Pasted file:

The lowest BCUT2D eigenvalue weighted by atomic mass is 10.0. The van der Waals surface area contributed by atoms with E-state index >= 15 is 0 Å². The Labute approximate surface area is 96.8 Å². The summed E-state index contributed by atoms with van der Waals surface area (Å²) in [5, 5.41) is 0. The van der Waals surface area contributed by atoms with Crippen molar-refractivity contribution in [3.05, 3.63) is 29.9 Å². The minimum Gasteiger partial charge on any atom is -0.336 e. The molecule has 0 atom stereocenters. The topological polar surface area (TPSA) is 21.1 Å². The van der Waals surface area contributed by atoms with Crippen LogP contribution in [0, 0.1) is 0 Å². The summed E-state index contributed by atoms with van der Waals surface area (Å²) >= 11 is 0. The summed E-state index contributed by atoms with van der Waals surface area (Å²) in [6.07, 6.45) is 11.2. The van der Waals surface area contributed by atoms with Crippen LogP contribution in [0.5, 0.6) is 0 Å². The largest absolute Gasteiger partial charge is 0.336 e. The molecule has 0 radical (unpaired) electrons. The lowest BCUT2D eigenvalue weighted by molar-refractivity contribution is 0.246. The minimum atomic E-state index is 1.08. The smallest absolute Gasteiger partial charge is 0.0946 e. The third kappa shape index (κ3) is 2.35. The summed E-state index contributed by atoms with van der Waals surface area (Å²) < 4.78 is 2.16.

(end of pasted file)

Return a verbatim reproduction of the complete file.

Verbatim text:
The lowest BCUT2D eigenvalue weighted by atomic mass is 10.0. The van der Waals surface area contributed by atoms with E-state index >= 15 is 0 Å². The Labute approximate surface area is 96.8 Å². The summed E-state index contributed by atoms with van der Waals surface area (Å²) in [5, 5.41) is 0. The van der Waals surface area contributed by atoms with Crippen molar-refractivity contribution in [3.05, 3.63) is 29.9 Å². The minimum Gasteiger partial charge on any atom is -0.336 e. The molecule has 0 atom stereocenters. The topological polar surface area (TPSA) is 21.1 Å². The van der Waals surface area contributed by atoms with Crippen LogP contribution in [0, 0.1) is 0 Å². The summed E-state index contributed by atoms with van der Waals surface area (Å²) >= 11 is 0. The summed E-state index contributed by atoms with van der Waals surface area (Å²) in [6.07, 6.45) is 11.2. The van der Waals surface area contributed by atoms with Crippen LogP contribution in [0.5, 0.6) is 0 Å². The largest absolute Gasteiger partial charge is 0.336 e. The molecule has 0 radical (unpaired) electrons. The lowest BCUT2D eigenvalue weighted by molar-refractivity contribution is 0.246. The minimum atomic E-state index is 1.08. The smallest absolute Gasteiger partial charge is 0.0946 e. The third kappa shape index (κ3) is 2.35. The summed E-state index contributed by atoms with van der Waals surface area (Å²) < 4.78 is 2.16.